Kerry: Absolutely. I think if you try to make a career out of adventure then you have to talk about your adventures a lot, which I can imagine must be quite draining. Because I imagine, say I tried to make a career out of it, if three years later I still had to talk about it, my grand tour, I think I would find it hard to have the same enthusiasm. It is nice to do something and then do something else.

Alastair: I was in five Sustrans primary schools last Friday still talking about cycling around the world!

Kerry: Yeah, it must be hard. But then again I suppose trying to sell washing machines year after year is also quite hard. No matter what you are doing, what the product or thing is, if you are doing the same thing repeatedly, it is going to get boring, no matter how interesting it was originally.

Alastair: Yeah, exactly. And I think that this is really important for people who are planning to try turning adventure into a career: to realise that you spend a lot of time behind the desk emailing, or you spend a lot of time trying to show off about yourself, neither of which are the nicest ways to spend your time. OK, If I gave you £1000 to go do another trip, what would you do?

Kerry: I think it would be in a canoe. I’m a big fan of slow adventures. I like cycling, I don’t like speed racing. I like walking; I don’t like bungee jumping. So I think it would be some really beautiful self-supported canoe journey, maybe with a couple of others, where you’re just following the water and the seasons. Camping at the side of the river for several weeks or months. Or perhaps I’d paddle around the coast of a beautiful island somewhere, or even Ireland. So yes, something canoe-y.

Alastair: My final question is how can people find out more about you and your adventure online?

Kerry: I wrote a blog at the time called the which has now gone a bit off message, but if you go back to the early days of the blog, then the first couple of months is very much about the adventure and the planning and the prep and the worries and the fears and the joys. I’m on Twitter too.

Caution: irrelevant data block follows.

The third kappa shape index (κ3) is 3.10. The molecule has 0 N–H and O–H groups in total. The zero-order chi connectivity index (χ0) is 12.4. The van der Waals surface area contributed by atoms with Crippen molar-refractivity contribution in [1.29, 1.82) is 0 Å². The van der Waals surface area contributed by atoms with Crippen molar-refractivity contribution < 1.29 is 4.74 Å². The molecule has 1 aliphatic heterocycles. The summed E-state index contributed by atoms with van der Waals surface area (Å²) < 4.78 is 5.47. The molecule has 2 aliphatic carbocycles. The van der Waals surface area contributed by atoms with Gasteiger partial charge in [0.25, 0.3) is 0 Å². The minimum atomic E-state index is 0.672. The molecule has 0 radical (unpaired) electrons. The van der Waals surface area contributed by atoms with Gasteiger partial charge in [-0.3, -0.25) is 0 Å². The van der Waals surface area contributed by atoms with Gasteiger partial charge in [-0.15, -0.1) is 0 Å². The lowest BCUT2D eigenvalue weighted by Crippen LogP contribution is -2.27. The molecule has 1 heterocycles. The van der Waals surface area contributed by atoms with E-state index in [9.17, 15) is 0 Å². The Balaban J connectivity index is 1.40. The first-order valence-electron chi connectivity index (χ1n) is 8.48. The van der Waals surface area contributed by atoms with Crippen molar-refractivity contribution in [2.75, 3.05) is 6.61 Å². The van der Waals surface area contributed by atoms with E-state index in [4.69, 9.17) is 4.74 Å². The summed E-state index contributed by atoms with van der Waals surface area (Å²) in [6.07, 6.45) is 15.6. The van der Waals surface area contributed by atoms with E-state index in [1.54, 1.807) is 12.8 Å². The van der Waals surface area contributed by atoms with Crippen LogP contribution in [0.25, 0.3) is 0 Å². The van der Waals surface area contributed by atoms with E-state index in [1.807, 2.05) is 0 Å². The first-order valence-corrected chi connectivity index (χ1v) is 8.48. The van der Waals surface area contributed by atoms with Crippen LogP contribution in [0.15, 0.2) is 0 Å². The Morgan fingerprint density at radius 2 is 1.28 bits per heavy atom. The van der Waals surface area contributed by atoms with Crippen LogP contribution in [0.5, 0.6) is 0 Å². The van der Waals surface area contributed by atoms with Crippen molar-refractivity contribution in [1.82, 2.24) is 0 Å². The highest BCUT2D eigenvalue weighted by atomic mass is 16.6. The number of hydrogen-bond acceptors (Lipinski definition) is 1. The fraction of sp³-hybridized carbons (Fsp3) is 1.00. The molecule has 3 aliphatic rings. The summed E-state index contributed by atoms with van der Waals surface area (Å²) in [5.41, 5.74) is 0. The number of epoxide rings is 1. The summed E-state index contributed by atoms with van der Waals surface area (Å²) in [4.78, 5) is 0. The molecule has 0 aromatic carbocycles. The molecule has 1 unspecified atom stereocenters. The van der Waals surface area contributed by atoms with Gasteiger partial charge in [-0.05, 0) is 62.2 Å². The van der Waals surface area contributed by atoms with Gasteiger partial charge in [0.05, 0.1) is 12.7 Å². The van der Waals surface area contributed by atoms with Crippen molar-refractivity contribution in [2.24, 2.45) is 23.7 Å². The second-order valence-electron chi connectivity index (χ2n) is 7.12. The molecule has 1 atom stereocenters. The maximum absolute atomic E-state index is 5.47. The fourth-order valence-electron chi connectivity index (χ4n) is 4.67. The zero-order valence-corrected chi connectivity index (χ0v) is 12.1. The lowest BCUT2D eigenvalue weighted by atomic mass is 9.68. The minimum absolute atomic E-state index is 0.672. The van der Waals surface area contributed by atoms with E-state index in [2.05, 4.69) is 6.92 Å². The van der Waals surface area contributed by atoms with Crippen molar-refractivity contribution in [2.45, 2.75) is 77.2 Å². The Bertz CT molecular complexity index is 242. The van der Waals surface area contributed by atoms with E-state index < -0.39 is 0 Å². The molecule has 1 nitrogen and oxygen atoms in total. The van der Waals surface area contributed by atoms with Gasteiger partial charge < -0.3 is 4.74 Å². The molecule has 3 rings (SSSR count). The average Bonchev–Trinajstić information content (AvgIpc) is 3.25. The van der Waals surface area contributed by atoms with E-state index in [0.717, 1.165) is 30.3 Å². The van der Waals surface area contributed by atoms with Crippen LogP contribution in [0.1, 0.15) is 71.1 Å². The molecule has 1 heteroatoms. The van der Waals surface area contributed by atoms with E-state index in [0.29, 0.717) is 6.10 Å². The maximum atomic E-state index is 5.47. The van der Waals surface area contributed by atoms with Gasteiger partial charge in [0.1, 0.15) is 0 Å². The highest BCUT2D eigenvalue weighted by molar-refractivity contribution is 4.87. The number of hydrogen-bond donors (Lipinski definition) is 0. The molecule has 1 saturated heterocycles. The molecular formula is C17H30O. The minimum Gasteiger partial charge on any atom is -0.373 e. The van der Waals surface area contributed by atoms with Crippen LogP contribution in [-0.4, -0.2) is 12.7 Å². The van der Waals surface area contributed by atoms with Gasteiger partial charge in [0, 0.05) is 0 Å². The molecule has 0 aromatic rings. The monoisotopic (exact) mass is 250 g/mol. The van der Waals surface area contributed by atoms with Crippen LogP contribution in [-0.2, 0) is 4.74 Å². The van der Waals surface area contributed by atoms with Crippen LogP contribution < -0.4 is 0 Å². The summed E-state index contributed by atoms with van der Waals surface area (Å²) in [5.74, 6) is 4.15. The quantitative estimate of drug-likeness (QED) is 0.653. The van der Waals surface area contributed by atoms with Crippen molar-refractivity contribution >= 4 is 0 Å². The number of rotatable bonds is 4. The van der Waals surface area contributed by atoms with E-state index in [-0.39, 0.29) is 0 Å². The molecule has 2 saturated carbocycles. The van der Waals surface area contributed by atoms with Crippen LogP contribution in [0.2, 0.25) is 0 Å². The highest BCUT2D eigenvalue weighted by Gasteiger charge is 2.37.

I also think Explorers’ Connect is a great resource for anybody that wants to meet people with a similar frame of mind to them.

Alastair: Thank you very much.


My new book, Grand Adventures, is out now.
It’s designed to help you dream big, plan quick, then go explore.
The book contains interviews and expertise from around 100 adventurers, plus masses of great photos to get you excited.

I would be extremely grateful if you bought a copy here today!

I would also be really thankful if you could share this link on social media with all your friends – It honestly would help me far more than you realise.

Thank you so much!

Grand Adventures Cover


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  1. Mick Bailey Posted

    What an inspiration for men and women everywhere. I particularly liked the comments on canoeing and cycling. They are both my two favourite modes of travel because they are slow enough to appreciate landscape changes and silent enough to happen upon wildlife.